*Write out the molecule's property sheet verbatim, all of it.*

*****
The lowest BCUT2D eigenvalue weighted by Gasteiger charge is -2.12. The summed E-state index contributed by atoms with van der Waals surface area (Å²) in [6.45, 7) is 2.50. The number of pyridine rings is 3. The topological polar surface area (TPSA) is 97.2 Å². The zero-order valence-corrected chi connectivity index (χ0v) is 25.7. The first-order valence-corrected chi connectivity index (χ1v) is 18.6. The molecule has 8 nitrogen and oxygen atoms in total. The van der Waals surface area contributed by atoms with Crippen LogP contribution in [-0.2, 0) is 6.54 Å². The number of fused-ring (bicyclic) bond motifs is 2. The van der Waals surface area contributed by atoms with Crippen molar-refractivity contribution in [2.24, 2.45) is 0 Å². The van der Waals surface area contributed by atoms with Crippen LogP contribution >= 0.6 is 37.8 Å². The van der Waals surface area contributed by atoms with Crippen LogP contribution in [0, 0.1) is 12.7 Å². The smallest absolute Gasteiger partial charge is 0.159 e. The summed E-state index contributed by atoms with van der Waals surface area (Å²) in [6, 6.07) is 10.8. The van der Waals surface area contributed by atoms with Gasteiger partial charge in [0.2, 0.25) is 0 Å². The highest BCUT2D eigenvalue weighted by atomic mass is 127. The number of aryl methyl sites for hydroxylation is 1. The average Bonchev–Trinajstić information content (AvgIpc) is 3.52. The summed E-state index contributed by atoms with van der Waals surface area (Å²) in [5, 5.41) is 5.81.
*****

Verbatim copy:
The lowest BCUT2D eigenvalue weighted by Gasteiger charge is -2.12. The summed E-state index contributed by atoms with van der Waals surface area (Å²) in [6.45, 7) is 2.50. The number of pyridine rings is 3. The topological polar surface area (TPSA) is 97.2 Å². The zero-order valence-corrected chi connectivity index (χ0v) is 25.7. The first-order valence-corrected chi connectivity index (χ1v) is 18.6. The molecule has 8 nitrogen and oxygen atoms in total. The van der Waals surface area contributed by atoms with Crippen LogP contribution in [-0.2, 0) is 6.54 Å². The number of fused-ring (bicyclic) bond motifs is 2. The van der Waals surface area contributed by atoms with Crippen molar-refractivity contribution in [2.24, 2.45) is 0 Å². The van der Waals surface area contributed by atoms with Crippen LogP contribution >= 0.6 is 37.8 Å². The van der Waals surface area contributed by atoms with Crippen LogP contribution in [0, 0.1) is 12.7 Å². The smallest absolute Gasteiger partial charge is 0.159 e. The summed E-state index contributed by atoms with van der Waals surface area (Å²) in [6, 6.07) is 10.8. The van der Waals surface area contributed by atoms with Gasteiger partial charge in [0.2, 0.25) is 0 Å². The highest BCUT2D eigenvalue weighted by atomic mass is 127. The number of aryl methyl sites for hydroxylation is 1. The average Bonchev–Trinajstić information content (AvgIpc) is 3.52. The summed E-state index contributed by atoms with van der Waals surface area (Å²) in [5, 5.41) is 5.81.